Biopharma companies may want to pause before they plow ahead with their next acquisition. The costs are rising and the potential returns are falling, according to a report published in late June by accounting and consulting firm Accenture.
Other growth strategies, however, could prove more promising in the years ahead, noted the report, which predicts that companies will begin to change strategy.
“From shifting trends in partnerships to new models of thinking required to support acquisitions, we are deeply entrenched in a period of transformation for the life sciences industry,” the report’s authors wrote.
M&A has long reigned as the growth strategy of choice for the top 30 biopharma companies, according to the Accenture report, titled “Scientific innovations for more sustainable growth.” In fact, over the last 15 years, acquisitions have delivered 60% of the firms’ marketed assets.
However, several factors threaten the sustainability of the M&A approach, the report said. Acquisitions, for example, are growing more expensive due record-high premiums for biotech deals. For deals valued at more than $500 million, Accenture said the takeout premium was 71% in 2021, up from 51% in 2018. The firm attributed the increase to the growing amount of venture capital funding pouring into biotech companies.
“According to biopharma executives we interviewed, it became almost impossible to create value from late-stage asset acquisitions due to record high transaction premiums in 2021,” the authors wrote.
At the same time, biopharma companies are facing pressure on profit margins, which jeopardizes their ability to pay for acquisitions, according to the report.
The stock market, meanwhile, has tended to frown on the traditional M&A approach, based on an analysis by Accenture. The firm found that traditional deals led to a negative short-term impact on stock prices in relation to the general market.
To suss out the trends, Accenture divided inorganic growth approaches into four pathways: builder, architect, ecosystem and controller.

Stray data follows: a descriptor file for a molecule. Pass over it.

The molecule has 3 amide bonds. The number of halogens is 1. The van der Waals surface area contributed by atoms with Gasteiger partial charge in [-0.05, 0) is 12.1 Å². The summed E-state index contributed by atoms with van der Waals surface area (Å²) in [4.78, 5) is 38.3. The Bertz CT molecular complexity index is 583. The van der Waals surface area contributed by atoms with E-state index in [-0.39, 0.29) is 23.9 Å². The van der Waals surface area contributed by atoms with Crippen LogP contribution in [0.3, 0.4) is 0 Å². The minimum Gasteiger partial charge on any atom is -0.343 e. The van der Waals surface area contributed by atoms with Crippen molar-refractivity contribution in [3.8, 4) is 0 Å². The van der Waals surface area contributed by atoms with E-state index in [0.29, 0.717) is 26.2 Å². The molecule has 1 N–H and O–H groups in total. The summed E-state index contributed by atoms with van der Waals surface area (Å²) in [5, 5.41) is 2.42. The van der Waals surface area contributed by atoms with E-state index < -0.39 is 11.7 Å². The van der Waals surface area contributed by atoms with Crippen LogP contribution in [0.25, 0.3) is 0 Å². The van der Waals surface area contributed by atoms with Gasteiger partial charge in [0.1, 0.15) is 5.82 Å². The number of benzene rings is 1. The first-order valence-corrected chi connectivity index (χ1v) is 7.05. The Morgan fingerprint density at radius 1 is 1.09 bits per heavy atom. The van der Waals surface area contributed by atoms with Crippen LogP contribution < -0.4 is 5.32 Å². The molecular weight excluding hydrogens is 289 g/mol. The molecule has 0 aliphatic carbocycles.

The builder pathway, which refers to traditional late-stage acquisitions, has been the most common, representing 36% of transactions between 2010 and 2021. Behind it at 34% is the architect pathway, which refers to acquisitions of early-stage assets. One example cited by Accenture is Sanofi’s $3.2 billion purchase of Translate Bio.
Accenture expects companies will continue to pursue deals under the architecture pathway. But that strategy may change. Instead of focusing on early-stage assets, buyers may look to gain access to platform technologies. Examples include Pfizer’s $300 million deal giving it access to Beam Therapeutics and research into in vivo base editing for rare genetic diseases of the liver, muscle and central nervous system, according to Accenture.
The firm also sees promise in the ecosystem pathway, which covers acquisitions of know-how and capabilities to speed up innovation or reach customers in new ways. Examples cited by Accenture include analytics, artificial intelligence and new devices.
Between 2010 and 2021, ecosystem deals represented 16% of the total number but only 1% of the deal value, Accenture said. However, the firm said, an ecosystem deal was one of the largest deals announced in the runup to the J.P. Morgan Healthcare Conference in January 2022: the collaboration between Sanofi and Exscientia, an AI-powered drug discovery company.
Ecosystem deals also provide the biggest short-term bounce to stock prices, according to the analysis by Accenture.
Controller deals – which refer to those struck for purposes of geographic expansion or vertical integration – also could grow, particularly as biopharma companies seek growth in China, Accenture said.
Biopharma companies rely on a mix of the four pathways, with the mix varying based on a company’s age and size. Smaller, high-growth companies are more likely to pursue architect deals, Accenture found.
In wrapping up its report, Accenture recommended a series of actions largely focused on architect and ecosystem deals. The recommendations included combining biotechnology platforms and capabilities to create value; developing a corporate culture that can accommodate multiple platforms; and creating an internal team to ensure efficient use of resources between therapeutic areas.
“Similar to a venture capital operating model, this team would incubate novel science and technologies while evaluating and managing various S&T (science & technology) collaborations that provide access to experts, skills, capabilities, and relationships,” the report’s authors wrote.
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